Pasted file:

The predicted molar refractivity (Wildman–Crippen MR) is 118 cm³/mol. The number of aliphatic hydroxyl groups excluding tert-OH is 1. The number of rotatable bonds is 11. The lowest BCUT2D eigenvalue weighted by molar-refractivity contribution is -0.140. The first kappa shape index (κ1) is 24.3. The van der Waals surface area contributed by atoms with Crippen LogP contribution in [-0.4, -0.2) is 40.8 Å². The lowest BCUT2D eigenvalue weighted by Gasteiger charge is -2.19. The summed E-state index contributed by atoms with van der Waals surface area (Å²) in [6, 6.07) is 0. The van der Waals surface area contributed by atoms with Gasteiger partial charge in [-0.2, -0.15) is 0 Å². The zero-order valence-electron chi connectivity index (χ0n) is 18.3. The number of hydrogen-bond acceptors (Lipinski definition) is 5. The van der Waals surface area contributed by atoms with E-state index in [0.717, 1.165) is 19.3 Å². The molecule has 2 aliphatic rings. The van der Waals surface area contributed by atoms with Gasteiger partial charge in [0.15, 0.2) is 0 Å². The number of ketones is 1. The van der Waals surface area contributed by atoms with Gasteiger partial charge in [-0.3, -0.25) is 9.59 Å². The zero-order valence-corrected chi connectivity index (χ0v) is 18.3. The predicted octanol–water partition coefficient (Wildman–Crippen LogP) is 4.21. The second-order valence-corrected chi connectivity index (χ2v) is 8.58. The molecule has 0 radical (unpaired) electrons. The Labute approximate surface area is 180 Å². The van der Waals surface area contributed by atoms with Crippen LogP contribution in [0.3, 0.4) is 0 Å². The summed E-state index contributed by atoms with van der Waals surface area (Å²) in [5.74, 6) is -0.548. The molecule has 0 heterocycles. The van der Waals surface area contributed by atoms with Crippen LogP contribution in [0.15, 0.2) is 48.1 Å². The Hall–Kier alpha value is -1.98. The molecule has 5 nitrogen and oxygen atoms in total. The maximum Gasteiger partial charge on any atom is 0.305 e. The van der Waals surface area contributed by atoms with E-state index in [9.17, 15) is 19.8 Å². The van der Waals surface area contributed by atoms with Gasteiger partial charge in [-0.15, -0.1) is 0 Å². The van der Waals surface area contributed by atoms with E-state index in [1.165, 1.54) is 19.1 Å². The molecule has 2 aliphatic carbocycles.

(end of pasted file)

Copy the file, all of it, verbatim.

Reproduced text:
The predicted molar refractivity (Wildman–Crippen MR) is 118 cm³/mol. The number of aliphatic hydroxyl groups excluding tert-OH is 1. The number of rotatable bonds is 11. The lowest BCUT2D eigenvalue weighted by molar-refractivity contribution is -0.140. The first kappa shape index (κ1) is 24.3. The van der Waals surface area contributed by atoms with Crippen LogP contribution in [-0.4, -0.2) is 40.8 Å². The lowest BCUT2D eigenvalue weighted by Gasteiger charge is -2.19. The summed E-state index contributed by atoms with van der Waals surface area (Å²) in [6, 6.07) is 0. The van der Waals surface area contributed by atoms with Gasteiger partial charge in [-0.2, -0.15) is 0 Å². The zero-order valence-electron chi connectivity index (χ0n) is 18.3. The number of hydrogen-bond acceptors (Lipinski definition) is 5. The van der Waals surface area contributed by atoms with E-state index in [0.717, 1.165) is 19.3 Å². The molecule has 2 aliphatic rings. The van der Waals surface area contributed by atoms with Gasteiger partial charge in [0.15, 0.2) is 0 Å². The number of ketones is 1. The van der Waals surface area contributed by atoms with Gasteiger partial charge in [-0.3, -0.25) is 9.59 Å². The zero-order valence-corrected chi connectivity index (χ0v) is 18.3. The predicted octanol–water partition coefficient (Wildman–Crippen LogP) is 4.21. The second-order valence-corrected chi connectivity index (χ2v) is 8.58. The molecule has 0 radical (unpaired) electrons. The Labute approximate surface area is 180 Å². The van der Waals surface area contributed by atoms with Crippen LogP contribution in [0.3, 0.4) is 0 Å². The summed E-state index contributed by atoms with van der Waals surface area (Å²) in [5.74, 6) is -0.548. The molecule has 0 heterocycles. The van der Waals surface area contributed by atoms with Crippen LogP contribution in [0.15, 0.2) is 48.1 Å². The Hall–Kier alpha value is -1.98. The molecule has 5 nitrogen and oxygen atoms in total. The maximum Gasteiger partial charge on any atom is 0.305 e. The van der Waals surface area contributed by atoms with E-state index in [9.17, 15) is 19.8 Å². The van der Waals surface area contributed by atoms with Gasteiger partial charge in [-0.15, -0.1) is 0 Å². The van der Waals surface area contributed by atoms with E-state index in [1.165, 1.54) is 19.1 Å². The molecule has 2 aliphatic carbocycles.